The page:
You are what you eat and food can have a large impact on your health. Yet at the same time Longo argues that your happiness is not determined by the food you eat. Yes a cake (read: sugars) bring you immediate joy, but eating healthy is not something that will make you unhappy. He even argues that it will make you happier, although indirectly, because of better health.
Constant caloric deprivation/deficit is not what you would want. It can expand the life of a mouse, and possibly humans too. But experiments in both show that it’s the opposite of a mood booster. This is one of the main reasons for doing a FMD/fast only at certain intervals.
The Longevity Diet is what you want to be doing for most of the time, it consists of the following parts:
- Pescetarian diet: Almost 100% plant-based and fish 2 or 3 times a week (for the omega’s – this could be vital, but I wonder how critical/necessary it is)
- One note is that in old age, Longo argues for more protein in the diet (but it’s based on studies of centenarians and one fallacy of this could be that they didn’t have much protein back in the day and now just have it available (thus eating it more))
- Consume low but sufficient proteins
- From plants and nuts
- Minimize bad (trans) fats and sugars, and maximize good fats and complex carbs
- Be nourished (Longo argues for taking a vitamin and mineral supplement, I can’t find good evidence that backs it up, and I wonder if it really is beneficial)
- Eat a variety of foods from your ancestry (again, not 100% convinced, I do get it from a ‘processed’ vs more whole-food approach)
- Eat twice a day plus a snack (now doing this, and the main benefit is more control/easier measuring of meals)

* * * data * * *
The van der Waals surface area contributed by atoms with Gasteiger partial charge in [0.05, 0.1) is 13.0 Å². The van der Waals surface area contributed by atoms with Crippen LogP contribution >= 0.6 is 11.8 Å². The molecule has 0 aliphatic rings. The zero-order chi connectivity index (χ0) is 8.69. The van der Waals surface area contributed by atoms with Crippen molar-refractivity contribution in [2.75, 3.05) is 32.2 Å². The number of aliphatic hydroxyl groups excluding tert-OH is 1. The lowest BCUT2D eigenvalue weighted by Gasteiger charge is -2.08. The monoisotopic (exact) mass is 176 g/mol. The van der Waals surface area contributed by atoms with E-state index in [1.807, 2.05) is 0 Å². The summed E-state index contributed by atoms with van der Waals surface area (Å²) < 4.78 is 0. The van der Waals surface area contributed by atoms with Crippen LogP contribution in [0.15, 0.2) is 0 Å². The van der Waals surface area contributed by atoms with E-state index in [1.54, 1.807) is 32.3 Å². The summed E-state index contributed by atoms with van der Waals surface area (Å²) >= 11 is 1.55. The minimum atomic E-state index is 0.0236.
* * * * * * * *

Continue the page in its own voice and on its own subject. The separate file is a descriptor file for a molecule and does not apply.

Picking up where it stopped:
- Observe time-restricted eating (eat within 11-12 hours per day or less)
- The source linked for this is quite a good one, with an intervention (only to eat within the time frame) that lead to weight loss.
- Practice period prolonged fasting (fasting/FMD for 2 periods of 5 days or more)
- Follow the above points to reach/maintain a healthy weight and abdominal circumference
I really like the last part, it’s about finding a new diet, not ‘dieting’.
It also triggered me to make some measurements to better assess my progress in body composition (the two scales I have at home are very erratic and give different measures).
Here are some more notes:
- The age differences between the best and the worst groups are quite small: Okinawa 81,2 vs USA 76,8 (5%)
- And although some cancer levels are much higher in percentages, up to 8 times as many, the number of prostate cancers in the US is still only 28 per 100.000
- “If you take 100 centenarians, you get 100 different elixirs of longevity”
- Longo argues that the drugs we’re developing are still far away and that diet is, now, the best thing you can do yourself (I can concur)
- Stay active, this is the second factor after diet that has a huge influence on longevity
- Walk fast for an hour every day
- Ride, run, swim 30-40 minutes every other day plus two hours on the weekend
- Use your muscles
- The FMD could also have positive effects on many diseases. Although things become a bit more speculative here, there is still quite promising evidence and if you (again) compare it to the average diet, I can very much understand how it could help
- Chapters that follow deal with cancer, diabetes, cardiovascular disease (the biggest killer that gets the least attention), Alzheimer’s, and autoimmune diseases
The book ends with an observation about our minds. A positive mindset, a will to live, and more could be very significant factors in longevity. The trouble is that it’s not very well studied and the implementation of results can be quite hard. But keeping close friends and enjoying life should not be underestimated.
As a final note, I wholeheartedly believe in what Longo says and I am confident that more research will confirm many of the things not yet proven. Yet I also think we should pursue medical/drug interventions with all the haste we can. Eventually things will break down, our genes weren’t ‘made’ to have us live forever. So we will have to come up with ways to do this ourselves. The Longevity Diet is a great basis, a well-oiled car, now we need some mechanics to do some repairs (and upgrades) every now and then.
Note: As mentioned above, centenarian research really isn’t that good. New research shows that record-keeping in these areas is bad and the long ages probably based on lies (or statistical flukes).